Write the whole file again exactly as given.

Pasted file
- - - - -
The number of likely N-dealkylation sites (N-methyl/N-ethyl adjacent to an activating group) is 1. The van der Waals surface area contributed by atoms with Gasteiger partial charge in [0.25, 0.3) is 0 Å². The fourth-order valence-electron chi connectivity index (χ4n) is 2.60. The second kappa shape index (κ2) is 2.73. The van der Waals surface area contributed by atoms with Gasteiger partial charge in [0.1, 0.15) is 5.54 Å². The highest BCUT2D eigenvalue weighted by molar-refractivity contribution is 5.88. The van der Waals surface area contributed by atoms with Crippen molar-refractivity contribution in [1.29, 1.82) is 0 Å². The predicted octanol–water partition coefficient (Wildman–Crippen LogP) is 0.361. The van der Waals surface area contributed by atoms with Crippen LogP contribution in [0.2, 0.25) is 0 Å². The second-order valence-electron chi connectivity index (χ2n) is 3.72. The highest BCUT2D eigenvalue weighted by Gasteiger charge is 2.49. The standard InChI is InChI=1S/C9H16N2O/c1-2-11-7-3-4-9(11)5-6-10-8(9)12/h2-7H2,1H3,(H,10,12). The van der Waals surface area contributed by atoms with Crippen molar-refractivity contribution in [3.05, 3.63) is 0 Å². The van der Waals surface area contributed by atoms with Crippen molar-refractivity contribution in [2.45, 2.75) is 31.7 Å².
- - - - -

The number of likely N-dealkylation sites (N-methyl/N-ethyl adjacent to an activating group) is 1. The van der Waals surface area contributed by atoms with Gasteiger partial charge in [0.25, 0.3) is 0 Å². The fourth-order valence-electron chi connectivity index (χ4n) is 2.60. The second kappa shape index (κ2) is 2.73. The van der Waals surface area contributed by atoms with Gasteiger partial charge in [0.1, 0.15) is 5.54 Å². The highest BCUT2D eigenvalue weighted by molar-refractivity contribution is 5.88. The van der Waals surface area contributed by atoms with Crippen molar-refractivity contribution in [1.29, 1.82) is 0 Å². The predicted octanol–water partition coefficient (Wildman–Crippen LogP) is 0.361. The van der Waals surface area contributed by atoms with Crippen LogP contribution in [0.2, 0.25) is 0 Å². The second-order valence-electron chi connectivity index (χ2n) is 3.72. The highest BCUT2D eigenvalue weighted by Gasteiger charge is 2.49. The standard InChI is InChI=1S/C9H16N2O/c1-2-11-7-3-4-9(11)5-6-10-8(9)12/h2-7H2,1H3,(H,10,12). The van der Waals surface area contributed by atoms with Crippen molar-refractivity contribution in [3.05, 3.63) is 0 Å². The van der Waals surface area contributed by atoms with Crippen molar-refractivity contribution in [2.45, 2.75) is 31.7 Å².